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Miseducated – Brandon Fleming

(June 2023) This is such a powerful book. It’s not just the individual journey of Brandon P. Fleming, which is an odyssey of Homeric proportions; it’s how he challenged accepted beliefs about education and changed the lives of Black children by creating opportunities. It’s about the nexus of scholarship and culture.

The first part of Miseducated reminds me of Tara Westover’s memoir Educated. This is where the details of biography help us to understand the person we are connecting with. We are shaped by our life experiences. There are also true autodidacts among us and perhaps not as rare as we believe them to be.

The poverty, family trauma, institutional racism that plagues this country, the drugs and the enormous economy it’s created, athletic excellence that is valued over academic achievement, the Black culture that is seen as separate and apart from the American culture that is by default White – all of these things are woven into this man’s story.

One of the most surprising aspects of this book for me was the role of Liberty University based in Lynchburg, Virginia. Of all the unlikely places for a Black inner-city athlete to land, this was a stunner for me – a native Virginian who knows the genesis of this institution as one centered on conservative Christian beliefs. Fleming’s description of being on campus the night of Barack Obama’s election in November 2008 is indelibly imprinted on my mind. That said, he found his footing and his path in Lynchburg, VA. He also taught me much about the Harlem Renaissance, including the role of the poet Anne Spencer, whose home in Lynchburg is a historic landmark.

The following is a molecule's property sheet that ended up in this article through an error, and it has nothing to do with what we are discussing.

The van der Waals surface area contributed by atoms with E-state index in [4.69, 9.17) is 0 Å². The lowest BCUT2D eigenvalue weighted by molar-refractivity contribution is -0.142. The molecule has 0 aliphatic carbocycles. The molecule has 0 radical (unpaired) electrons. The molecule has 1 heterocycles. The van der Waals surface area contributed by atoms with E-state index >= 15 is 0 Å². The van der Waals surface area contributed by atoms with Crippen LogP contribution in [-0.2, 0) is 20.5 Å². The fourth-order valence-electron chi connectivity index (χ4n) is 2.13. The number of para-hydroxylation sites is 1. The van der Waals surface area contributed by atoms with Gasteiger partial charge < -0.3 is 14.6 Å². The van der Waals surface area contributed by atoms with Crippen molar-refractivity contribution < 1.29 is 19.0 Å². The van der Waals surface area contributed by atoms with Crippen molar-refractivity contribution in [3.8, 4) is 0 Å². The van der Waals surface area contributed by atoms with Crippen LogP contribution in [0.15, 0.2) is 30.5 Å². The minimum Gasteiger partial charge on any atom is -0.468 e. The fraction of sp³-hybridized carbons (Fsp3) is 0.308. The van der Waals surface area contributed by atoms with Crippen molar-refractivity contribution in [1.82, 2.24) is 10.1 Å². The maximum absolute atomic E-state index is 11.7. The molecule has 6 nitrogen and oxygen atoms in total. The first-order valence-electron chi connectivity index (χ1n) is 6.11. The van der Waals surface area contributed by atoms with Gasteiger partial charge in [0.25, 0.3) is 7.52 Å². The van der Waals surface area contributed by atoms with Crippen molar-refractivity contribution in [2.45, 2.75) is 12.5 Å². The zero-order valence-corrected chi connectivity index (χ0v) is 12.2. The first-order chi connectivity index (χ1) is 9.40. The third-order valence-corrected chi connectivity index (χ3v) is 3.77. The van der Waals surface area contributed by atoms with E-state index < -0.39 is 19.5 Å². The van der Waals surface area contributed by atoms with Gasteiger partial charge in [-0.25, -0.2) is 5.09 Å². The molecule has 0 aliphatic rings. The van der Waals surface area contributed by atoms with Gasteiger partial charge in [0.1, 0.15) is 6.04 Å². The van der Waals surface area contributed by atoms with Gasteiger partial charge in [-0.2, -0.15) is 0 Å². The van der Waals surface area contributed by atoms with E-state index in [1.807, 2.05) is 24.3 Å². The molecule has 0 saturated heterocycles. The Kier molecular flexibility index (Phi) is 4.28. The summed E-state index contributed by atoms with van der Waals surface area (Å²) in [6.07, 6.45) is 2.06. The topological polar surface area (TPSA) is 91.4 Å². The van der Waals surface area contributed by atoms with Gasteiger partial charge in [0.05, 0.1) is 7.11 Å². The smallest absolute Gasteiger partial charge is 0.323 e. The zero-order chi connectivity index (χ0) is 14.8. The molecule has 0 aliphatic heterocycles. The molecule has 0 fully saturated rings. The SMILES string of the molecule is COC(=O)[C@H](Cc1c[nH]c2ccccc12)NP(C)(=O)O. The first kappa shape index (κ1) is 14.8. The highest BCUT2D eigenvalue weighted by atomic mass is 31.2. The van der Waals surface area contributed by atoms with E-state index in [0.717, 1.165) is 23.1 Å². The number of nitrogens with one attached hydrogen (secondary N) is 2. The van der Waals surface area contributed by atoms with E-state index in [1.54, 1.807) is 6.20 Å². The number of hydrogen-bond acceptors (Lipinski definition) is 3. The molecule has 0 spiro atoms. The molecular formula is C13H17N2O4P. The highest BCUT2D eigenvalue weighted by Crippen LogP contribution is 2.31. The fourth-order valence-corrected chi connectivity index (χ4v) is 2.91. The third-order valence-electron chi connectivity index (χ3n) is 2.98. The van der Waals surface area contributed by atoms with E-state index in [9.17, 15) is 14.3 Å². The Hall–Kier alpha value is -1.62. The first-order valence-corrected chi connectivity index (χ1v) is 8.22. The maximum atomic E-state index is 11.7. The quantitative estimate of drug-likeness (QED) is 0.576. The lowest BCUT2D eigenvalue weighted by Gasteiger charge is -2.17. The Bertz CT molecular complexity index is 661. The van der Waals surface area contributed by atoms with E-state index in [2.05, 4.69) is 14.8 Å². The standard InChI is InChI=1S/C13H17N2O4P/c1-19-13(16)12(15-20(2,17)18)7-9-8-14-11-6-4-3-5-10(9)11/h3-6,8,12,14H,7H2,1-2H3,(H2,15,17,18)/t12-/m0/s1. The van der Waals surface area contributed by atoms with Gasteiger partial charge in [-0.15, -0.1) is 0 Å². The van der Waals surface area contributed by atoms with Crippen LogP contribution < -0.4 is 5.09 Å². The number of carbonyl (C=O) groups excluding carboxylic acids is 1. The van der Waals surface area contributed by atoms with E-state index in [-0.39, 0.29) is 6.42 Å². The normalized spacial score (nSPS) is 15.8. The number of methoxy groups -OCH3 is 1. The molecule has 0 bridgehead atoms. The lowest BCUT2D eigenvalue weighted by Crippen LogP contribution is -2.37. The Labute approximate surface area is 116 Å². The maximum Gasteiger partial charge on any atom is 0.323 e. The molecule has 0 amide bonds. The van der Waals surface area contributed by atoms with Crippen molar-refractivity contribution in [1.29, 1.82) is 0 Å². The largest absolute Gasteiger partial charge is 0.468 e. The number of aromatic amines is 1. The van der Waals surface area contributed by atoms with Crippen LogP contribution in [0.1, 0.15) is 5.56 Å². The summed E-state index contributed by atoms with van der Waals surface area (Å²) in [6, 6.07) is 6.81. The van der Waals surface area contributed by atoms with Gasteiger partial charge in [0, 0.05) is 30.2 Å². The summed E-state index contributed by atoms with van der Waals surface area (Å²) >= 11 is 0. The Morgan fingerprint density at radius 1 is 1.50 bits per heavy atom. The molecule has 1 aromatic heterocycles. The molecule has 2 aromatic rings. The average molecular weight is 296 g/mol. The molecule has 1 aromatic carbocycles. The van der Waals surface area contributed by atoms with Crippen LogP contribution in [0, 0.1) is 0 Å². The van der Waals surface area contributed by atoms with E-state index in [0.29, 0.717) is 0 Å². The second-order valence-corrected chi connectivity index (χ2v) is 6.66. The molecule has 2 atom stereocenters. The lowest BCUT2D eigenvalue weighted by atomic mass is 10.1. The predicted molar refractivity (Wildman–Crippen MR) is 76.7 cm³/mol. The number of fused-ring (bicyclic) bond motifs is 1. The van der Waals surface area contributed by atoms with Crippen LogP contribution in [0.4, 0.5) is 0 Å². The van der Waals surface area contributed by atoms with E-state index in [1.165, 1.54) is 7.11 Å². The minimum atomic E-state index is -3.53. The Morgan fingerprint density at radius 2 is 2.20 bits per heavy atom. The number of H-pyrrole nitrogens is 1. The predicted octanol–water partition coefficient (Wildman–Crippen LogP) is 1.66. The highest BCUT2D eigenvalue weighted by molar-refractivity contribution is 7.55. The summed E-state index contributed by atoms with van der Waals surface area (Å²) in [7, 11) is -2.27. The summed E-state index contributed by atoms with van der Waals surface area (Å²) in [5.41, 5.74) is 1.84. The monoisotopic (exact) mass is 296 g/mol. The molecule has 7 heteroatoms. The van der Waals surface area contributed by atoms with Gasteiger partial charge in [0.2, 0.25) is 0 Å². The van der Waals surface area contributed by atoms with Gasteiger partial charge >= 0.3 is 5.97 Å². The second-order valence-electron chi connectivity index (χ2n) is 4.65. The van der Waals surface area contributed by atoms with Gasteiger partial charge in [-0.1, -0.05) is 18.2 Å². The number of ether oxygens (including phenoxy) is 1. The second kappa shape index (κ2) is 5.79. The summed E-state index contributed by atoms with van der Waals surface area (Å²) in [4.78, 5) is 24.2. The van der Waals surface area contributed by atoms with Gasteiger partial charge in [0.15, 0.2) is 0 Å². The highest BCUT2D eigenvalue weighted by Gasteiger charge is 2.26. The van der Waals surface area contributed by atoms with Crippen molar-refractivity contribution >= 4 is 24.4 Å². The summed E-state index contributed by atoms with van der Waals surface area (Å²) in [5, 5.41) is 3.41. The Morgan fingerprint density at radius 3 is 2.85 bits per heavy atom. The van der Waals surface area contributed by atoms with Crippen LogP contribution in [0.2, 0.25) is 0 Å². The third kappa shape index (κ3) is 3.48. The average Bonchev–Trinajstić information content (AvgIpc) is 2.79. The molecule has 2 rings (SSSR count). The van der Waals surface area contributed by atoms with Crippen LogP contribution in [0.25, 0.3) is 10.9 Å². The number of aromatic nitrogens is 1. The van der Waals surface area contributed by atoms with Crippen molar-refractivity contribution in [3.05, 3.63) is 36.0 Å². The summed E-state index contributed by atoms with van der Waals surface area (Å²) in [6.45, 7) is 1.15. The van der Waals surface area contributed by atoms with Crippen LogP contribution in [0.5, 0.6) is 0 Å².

Fleming demonstrates time and again throughout this book that young people can do the impossible when they don’t know it’s impossible to do. He organized a Harlem Renaissance Festival in September 2012 at the Anne Spencer Museum & Garden having never organized a festival in his life.

Along his journey, he gives credit to the people who gave him a hand up, believed in his promise, and never gave up on him. There are many high achievers quick to claim they are “self-made” but that is patently false. No one moves through this world without the help of others. There are just those who acknowledge that and call out their names, and those who don’t.

This book peels back the layers of so much that is broken in how we think about education. Brandon Fleming is undeniably a teacher with demonstrable results in creating Black scholarship in children who are defined as disadvantaged and at-risk. Yet, he did this without the credentials required to establish him as a “teacher” by legal definition. His Saturday Scholars program started with plastic folding chairs and donated space. It came alive at Hardee’s over shared french fries.

I won’t give away the rest of the book. It’s remarkable for how one person could achieve so much simply because he believed he could. And for each person who supported him, it’s equally disappointing to recognize the institutions, policies, and people who failed to support him. This is a wake-up call to question “How Scholarship Meets Culture” which is Chapter 12.

I’m eager to know what has become of some of the young scholars we meet in the pages of this book, including his younger brother Ben. He gives us a bit in the book’s Epilogue, but not enough for me. I want to know who we need to be watching as these young people make their way in the world – a world that was changed for them by Brandon Fleming’s belief that they are scholars.

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